Coronavirus tracing app given thumbs up by independent cyber security agency
The head of an independent agency testing the security of the Government’s new COVID-19 tracing app says she will be downloading it, adding that she is “comfortable” with what she has seen so far.
Rachael Falk is the chief executive of the Cyber Security Cooperative Research Centre (CSCRC), which, in a rare move, approached the Government to stress test the soon-to-be-released app and provide an independent assessment.
“There is always a lot of noise around anything that has to do with a commonwealth data application,” she told the ABC.
“I come from a position of fact, so I can talk about what I’ve seen so far. And so far, I’m comfortable with what I’ve seen.”
When asked whether she would opt in, and download the app, Ms Falk said “yes”.
“This is a public health app, it’s not a surveillance app,” she said.
The app is designed to super-charge the contact-tracing process after a person tests positive to the coronavirus, and is one of the tools the Prime Minister is hoping can be used to ease restrictions that have been imposed since the crisis emerged.
Using Bluetooth technology, the app “pings” or exchanges a “digital handshake” with another user when they come within 1.5 metres of each other, and then logs this contact and encrypts it.
If a person with the app tested positive to COVID-19, they would be asked to download the log and send it to a central server, where their local health authority could access and “de-encrypt it”.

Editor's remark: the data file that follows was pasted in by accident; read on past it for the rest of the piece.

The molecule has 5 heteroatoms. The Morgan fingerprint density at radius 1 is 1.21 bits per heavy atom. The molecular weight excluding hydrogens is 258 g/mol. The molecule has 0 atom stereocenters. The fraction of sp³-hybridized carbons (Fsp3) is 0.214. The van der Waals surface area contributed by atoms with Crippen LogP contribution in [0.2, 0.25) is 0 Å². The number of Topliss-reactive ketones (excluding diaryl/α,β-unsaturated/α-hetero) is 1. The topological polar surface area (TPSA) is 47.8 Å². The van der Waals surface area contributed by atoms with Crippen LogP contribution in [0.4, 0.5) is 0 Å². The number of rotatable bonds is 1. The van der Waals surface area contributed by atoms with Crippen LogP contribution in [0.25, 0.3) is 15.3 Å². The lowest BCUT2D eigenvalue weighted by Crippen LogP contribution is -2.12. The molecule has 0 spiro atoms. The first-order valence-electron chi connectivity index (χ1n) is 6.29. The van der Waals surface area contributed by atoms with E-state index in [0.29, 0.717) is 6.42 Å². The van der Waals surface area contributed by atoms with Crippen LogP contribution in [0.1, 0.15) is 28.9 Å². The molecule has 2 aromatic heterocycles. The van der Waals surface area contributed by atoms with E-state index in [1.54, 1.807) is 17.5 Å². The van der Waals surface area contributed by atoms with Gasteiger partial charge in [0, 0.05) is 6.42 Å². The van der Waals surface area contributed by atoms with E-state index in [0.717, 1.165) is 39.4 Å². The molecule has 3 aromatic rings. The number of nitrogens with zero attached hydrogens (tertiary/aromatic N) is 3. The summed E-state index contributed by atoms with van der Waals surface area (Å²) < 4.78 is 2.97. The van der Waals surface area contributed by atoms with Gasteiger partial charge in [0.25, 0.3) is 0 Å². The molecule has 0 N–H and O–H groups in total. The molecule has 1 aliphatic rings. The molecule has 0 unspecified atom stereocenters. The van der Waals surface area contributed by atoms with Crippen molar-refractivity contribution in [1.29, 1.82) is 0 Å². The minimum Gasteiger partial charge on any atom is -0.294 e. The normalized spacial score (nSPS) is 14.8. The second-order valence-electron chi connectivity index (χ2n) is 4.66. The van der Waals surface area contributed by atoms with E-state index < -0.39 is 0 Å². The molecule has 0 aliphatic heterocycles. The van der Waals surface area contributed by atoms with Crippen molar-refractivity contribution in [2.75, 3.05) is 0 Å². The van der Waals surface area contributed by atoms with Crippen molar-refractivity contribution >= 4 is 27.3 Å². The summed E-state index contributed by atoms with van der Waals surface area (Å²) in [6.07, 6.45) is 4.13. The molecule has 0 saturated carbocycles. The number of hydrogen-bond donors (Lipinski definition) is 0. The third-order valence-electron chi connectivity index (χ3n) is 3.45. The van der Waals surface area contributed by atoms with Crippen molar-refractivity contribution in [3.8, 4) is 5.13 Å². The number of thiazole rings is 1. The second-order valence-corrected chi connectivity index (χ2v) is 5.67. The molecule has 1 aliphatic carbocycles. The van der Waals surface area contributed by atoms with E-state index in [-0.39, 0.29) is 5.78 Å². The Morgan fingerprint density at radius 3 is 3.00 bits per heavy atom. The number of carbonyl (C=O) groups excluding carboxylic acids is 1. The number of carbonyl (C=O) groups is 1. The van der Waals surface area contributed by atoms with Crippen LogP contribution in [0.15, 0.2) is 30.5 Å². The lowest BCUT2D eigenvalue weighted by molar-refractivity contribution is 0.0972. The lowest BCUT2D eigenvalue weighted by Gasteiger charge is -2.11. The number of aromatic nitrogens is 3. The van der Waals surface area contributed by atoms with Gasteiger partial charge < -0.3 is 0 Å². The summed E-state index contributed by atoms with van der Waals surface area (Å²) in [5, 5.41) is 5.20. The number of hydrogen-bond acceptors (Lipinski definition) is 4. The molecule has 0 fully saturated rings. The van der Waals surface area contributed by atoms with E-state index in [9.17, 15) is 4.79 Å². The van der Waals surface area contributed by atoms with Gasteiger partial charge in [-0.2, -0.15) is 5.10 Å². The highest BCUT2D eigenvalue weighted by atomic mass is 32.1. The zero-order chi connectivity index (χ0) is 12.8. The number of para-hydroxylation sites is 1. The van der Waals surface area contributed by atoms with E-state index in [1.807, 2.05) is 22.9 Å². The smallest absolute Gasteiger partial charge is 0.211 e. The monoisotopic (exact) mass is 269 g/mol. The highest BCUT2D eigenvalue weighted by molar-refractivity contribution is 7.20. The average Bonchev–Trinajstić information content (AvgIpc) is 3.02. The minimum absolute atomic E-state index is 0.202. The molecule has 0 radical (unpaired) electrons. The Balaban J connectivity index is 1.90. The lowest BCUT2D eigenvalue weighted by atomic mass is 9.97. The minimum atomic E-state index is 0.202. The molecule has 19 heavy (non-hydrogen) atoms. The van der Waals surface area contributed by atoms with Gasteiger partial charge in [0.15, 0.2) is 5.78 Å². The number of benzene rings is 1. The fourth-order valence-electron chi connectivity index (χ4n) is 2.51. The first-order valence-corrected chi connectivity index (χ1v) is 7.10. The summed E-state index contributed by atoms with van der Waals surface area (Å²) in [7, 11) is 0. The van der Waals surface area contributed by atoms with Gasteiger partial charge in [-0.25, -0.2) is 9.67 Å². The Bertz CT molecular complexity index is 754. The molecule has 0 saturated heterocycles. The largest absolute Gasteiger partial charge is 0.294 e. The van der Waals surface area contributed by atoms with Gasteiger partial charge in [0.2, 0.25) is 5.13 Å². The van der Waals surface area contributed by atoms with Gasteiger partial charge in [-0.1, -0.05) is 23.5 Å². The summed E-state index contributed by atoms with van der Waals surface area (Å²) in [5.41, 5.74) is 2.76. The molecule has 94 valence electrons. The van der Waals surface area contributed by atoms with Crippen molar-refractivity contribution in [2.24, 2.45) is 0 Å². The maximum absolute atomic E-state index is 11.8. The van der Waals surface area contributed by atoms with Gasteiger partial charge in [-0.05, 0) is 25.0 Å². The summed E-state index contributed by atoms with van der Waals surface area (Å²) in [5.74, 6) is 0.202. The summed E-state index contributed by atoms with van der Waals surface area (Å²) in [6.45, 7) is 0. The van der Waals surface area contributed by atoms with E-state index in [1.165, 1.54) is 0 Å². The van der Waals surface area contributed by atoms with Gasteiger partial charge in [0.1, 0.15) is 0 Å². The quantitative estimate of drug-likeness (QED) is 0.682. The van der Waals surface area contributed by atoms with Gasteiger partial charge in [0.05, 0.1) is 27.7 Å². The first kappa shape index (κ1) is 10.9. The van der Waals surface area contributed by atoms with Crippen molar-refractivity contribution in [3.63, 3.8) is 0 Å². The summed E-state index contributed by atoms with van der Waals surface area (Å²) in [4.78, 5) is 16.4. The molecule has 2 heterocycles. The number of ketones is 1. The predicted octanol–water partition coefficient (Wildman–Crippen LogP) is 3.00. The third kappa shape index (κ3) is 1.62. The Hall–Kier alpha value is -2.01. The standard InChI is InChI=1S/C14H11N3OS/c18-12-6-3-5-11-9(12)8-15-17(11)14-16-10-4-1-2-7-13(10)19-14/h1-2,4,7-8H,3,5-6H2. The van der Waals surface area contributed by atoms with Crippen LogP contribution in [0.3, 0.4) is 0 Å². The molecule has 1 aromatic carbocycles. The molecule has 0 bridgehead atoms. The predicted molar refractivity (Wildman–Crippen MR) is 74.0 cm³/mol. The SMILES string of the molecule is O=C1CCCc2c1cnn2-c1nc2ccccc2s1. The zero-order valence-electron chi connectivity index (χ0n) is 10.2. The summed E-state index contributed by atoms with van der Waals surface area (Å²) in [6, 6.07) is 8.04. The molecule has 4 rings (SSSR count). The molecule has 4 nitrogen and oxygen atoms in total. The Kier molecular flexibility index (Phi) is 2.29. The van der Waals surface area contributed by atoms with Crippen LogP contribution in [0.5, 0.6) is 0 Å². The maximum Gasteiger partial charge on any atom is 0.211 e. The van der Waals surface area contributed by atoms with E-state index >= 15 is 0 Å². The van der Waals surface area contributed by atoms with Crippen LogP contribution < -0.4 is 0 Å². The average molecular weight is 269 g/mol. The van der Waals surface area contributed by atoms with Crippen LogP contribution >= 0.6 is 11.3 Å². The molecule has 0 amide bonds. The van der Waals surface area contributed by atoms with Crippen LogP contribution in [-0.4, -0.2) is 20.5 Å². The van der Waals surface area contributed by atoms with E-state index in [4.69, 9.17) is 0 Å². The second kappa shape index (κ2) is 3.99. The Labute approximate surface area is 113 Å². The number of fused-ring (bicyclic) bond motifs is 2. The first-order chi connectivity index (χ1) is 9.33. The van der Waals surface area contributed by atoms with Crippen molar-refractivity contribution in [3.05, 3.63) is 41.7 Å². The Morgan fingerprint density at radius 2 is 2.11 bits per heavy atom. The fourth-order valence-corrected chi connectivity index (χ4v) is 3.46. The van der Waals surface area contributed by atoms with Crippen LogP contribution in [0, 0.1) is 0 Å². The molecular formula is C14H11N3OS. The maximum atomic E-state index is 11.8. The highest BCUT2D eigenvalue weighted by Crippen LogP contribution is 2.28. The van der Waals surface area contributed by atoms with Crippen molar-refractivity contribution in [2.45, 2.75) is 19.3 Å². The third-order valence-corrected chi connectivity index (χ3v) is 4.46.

The Health Department would then call anyone who had been in contact with a COVID-19 case.
“There doesn’t need to be too much information to do tracing, we simply need to know your mobile number and your name and the age range of the person who’s been identified so they can be triaged appropriately,” Ms Falk said.
Ms Falk said the data would be stored only on a person’s handset, unless they tested positive, and was “only designed to be accessed by health officials”.
“Tracing is quite a manual task so this quickens it up for the health official,” she said.
“That is all they do, that is the only accessing that will take place.”
App still a ‘tough sell’
Scott Morrison has said at least 40 per cent of the population will need to download the app for it to be effective, a “tough sell” according to Ms Falk, given Australians are inherently cynical about the Government’s ability to securely hold their data.
In Singapore, the take-up rate of the TraceTogether app — upon which Australia’s app was modelled — was only 20 per cent.
Even members of the Government are suspicious, with Nationals backbenchers Barnaby Joyce and Llew O’Brien publicly speaking out against the app and declaring they will not be downloading it.
“There’s a lot of chatter,” Ms Falk said.
This is partly why her agency approached the Government to test whether the app lives up to expectations and actually does what it is intended to do.
“Independent assurance is really important when you roll out an app using any information of Australian citizens,” she said.
As well as cyber experts at the Australian Signals Directorate (ASD), the agencies have been given access to the app’s code and architecture to assess the level of security from the handset all the way through to the server that will store the data.
Ms Falk said she had not been given complete access to the entire process but that she was comfortable “given what [she had] seen”.
“There’s not a lot of data that’s being shared beyond what’s shared in everyday transactions,” she said.
The ASD and CSCRC are expected to hand their report to the Government as early as today, with the first “iteration” of the app expected to be released later this week.
Government Services Minister Stuart Robert said yesterday, when the COVID crisis was over Australians could simply delete the app and “all the data disappears”.
This content was originally published here.